Engineers make a self-folding straw

william wong
Friday 24 June 2016

Engineers at The Australian National University (ANU) have made a new material which folds itself into a straw-like tube when it comes into contact with water, and then propels the liquid through the tube.

The new material can be used to easily create cheap fluid distribution systems that could be used for medical sample analysis, biological sensors or micro-robotics.

Lead researchers William Wong and Associate Professor Antonio Tricoli said the paper-like material can respond to a small water droplet by folding in a tube several centimetres long. The water then moves through the tube.

"If we place a drop of water at one end, the material will curl into a tube, delivering the liquid up to 15 centimetres away," said Mr Wong, from the ANU Research School of Engineering.

"This enables a rapid self-assembly of complex shapes, such as bent, curved and splitting channels, that are a building block for micro-fluidic systems."

Previous studies have harnessed surface tension to fold materials into origami shapes such as tiny cubes or pyramids, but this is the first to use the effect for a tube of several centimetres.

The team at the Nanotechnology Research Laboratory of the Research School of Engineering found that the channelled water could even navigate challenging shapes such as T-intersections, forks and curves.

The ability to control and direct the flow of tiny amounts of liquid will be useful where there are inherent dangers to humans, such as highly reactive environments or with bio sensors of infectious diseases.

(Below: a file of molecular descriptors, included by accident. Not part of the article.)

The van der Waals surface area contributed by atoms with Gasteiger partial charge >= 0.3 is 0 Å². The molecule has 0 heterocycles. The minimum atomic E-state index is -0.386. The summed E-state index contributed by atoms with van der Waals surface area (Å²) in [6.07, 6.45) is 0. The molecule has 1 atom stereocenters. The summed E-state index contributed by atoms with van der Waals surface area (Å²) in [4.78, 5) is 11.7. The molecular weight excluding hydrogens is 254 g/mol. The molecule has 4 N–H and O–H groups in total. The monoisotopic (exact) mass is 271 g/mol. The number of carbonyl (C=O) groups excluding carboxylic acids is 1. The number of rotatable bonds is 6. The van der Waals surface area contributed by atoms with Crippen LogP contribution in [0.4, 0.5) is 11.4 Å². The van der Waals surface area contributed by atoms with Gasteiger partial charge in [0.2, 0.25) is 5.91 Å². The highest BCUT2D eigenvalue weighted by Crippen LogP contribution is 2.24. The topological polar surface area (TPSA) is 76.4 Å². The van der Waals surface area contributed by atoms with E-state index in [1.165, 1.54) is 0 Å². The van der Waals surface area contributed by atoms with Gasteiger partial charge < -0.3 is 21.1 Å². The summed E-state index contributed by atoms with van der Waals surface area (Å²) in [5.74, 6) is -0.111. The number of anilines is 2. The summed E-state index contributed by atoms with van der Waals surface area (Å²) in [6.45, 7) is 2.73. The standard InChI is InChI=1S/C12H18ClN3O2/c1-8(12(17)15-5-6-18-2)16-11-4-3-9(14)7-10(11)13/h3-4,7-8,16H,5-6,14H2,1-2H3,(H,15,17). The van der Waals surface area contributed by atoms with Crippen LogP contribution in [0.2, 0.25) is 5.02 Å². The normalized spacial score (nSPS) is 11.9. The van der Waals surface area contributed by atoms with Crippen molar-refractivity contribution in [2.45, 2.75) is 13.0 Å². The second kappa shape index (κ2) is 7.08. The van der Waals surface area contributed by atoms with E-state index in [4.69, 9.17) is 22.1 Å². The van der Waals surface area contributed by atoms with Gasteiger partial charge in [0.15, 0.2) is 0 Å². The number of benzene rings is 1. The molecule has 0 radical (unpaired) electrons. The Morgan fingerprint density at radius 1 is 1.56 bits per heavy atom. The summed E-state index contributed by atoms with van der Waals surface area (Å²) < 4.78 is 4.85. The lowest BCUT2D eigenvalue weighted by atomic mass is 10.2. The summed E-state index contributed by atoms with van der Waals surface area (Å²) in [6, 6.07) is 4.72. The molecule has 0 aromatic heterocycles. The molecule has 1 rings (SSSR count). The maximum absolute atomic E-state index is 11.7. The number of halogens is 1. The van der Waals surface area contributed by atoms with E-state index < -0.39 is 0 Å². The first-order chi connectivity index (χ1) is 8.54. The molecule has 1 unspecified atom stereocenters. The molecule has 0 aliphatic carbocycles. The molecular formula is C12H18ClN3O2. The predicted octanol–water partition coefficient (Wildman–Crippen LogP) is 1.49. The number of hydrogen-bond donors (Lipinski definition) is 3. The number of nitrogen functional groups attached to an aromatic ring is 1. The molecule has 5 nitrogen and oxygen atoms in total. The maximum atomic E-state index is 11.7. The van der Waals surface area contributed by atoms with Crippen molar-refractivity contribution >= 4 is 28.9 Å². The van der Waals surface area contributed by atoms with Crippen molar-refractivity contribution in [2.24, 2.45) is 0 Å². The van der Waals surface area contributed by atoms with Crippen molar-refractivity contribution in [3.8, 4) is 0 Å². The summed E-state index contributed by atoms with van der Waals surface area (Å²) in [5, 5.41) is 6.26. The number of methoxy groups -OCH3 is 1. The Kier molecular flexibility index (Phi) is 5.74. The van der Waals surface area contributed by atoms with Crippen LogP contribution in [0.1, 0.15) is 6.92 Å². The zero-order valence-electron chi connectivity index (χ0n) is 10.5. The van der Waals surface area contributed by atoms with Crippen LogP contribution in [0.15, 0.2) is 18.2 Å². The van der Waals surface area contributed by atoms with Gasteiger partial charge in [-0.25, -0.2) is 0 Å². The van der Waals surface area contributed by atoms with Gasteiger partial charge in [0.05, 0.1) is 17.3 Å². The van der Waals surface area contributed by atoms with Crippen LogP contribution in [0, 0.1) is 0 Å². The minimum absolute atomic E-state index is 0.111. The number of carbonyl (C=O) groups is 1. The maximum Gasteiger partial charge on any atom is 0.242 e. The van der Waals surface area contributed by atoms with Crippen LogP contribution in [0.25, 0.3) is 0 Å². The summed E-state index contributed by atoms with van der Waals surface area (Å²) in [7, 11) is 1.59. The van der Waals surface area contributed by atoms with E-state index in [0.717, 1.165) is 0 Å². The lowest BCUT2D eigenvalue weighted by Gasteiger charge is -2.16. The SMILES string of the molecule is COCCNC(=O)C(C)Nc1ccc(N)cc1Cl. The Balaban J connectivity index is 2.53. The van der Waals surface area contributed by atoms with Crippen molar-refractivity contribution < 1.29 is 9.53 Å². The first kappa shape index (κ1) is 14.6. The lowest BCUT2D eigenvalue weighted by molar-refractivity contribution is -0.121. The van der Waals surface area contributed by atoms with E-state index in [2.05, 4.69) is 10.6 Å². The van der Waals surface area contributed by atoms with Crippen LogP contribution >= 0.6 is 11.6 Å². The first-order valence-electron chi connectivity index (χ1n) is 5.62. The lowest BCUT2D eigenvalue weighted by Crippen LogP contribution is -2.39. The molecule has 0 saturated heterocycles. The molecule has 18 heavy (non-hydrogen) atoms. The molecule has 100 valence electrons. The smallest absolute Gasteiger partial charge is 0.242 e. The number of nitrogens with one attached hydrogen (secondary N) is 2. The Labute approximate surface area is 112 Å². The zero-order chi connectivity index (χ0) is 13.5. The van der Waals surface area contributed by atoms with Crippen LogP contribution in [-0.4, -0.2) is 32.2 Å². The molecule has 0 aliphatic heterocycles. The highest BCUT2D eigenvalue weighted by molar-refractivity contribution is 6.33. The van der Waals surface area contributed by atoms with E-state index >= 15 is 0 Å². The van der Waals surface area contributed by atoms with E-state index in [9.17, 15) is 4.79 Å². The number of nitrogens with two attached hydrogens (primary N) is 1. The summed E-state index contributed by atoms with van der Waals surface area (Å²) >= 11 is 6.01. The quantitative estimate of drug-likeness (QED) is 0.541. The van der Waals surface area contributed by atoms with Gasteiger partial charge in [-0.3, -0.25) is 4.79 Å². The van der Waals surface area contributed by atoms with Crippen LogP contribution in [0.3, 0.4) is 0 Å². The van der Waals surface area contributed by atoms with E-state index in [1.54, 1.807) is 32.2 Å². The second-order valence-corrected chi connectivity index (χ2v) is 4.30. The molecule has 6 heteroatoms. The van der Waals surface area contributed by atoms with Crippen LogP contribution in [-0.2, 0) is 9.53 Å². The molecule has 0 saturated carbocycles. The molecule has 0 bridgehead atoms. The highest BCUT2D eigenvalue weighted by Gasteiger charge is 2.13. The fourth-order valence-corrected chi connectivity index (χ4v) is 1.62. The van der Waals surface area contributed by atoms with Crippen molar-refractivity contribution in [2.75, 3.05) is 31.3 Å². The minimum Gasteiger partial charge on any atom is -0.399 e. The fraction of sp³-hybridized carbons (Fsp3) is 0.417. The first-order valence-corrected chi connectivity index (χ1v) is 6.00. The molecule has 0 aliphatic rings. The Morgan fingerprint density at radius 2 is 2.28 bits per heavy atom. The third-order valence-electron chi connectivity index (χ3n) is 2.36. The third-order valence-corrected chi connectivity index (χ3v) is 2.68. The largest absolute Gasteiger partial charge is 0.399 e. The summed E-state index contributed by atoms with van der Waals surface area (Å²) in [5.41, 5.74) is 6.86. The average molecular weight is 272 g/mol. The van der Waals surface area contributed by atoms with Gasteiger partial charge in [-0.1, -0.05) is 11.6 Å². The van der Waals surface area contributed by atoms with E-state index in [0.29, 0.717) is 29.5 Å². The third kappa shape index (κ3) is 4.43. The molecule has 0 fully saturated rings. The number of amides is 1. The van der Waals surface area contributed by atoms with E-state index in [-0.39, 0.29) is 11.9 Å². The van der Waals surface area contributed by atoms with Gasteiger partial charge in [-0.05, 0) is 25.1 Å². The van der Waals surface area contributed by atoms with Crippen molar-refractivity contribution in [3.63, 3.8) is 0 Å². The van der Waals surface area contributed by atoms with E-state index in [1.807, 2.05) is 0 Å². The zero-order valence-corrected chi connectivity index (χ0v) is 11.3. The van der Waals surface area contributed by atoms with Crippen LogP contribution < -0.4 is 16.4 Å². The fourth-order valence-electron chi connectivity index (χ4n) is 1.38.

The material is cheap and the manufacturing process is non-toxic and will scale well to industrial levels.

Co-researcher Dr Dave Nisbet, from the ANU Research School of Engineering, said the material was also compatible with living tissue.

"Because it is safe this could be used for cheap sensors to diagnose cancer and other diseases. It will be really important for biology," Dr Nisbet said.

The material is made of two thin layers of nanofibres sandwiched together. The top functional layer, made of polycaprolactone nanofibres, is the water-responsive energy-dense component (superhydrophilic), which draws the material up around the water droplet.

The bottom layer is made of microfibres of polyvinylchloride (PVC) which is strongly water repellent (superhydrophobic) and prevents the water from escaping once the material has rolled into a tube.

Associate Professor Tricoli, the research group leader, said the folding motion could also be used to move limbs that are attached, similar to the way the fronds of the Asian Mimosa plant close up when touched.

"We can make the material roll up with water, and then unroll again by adding ethanol. This gives us chemically activated movement, that could be really useful in biological sensors and actuators," Associate Professor Tricoli said.

The research is published in Science Advances.

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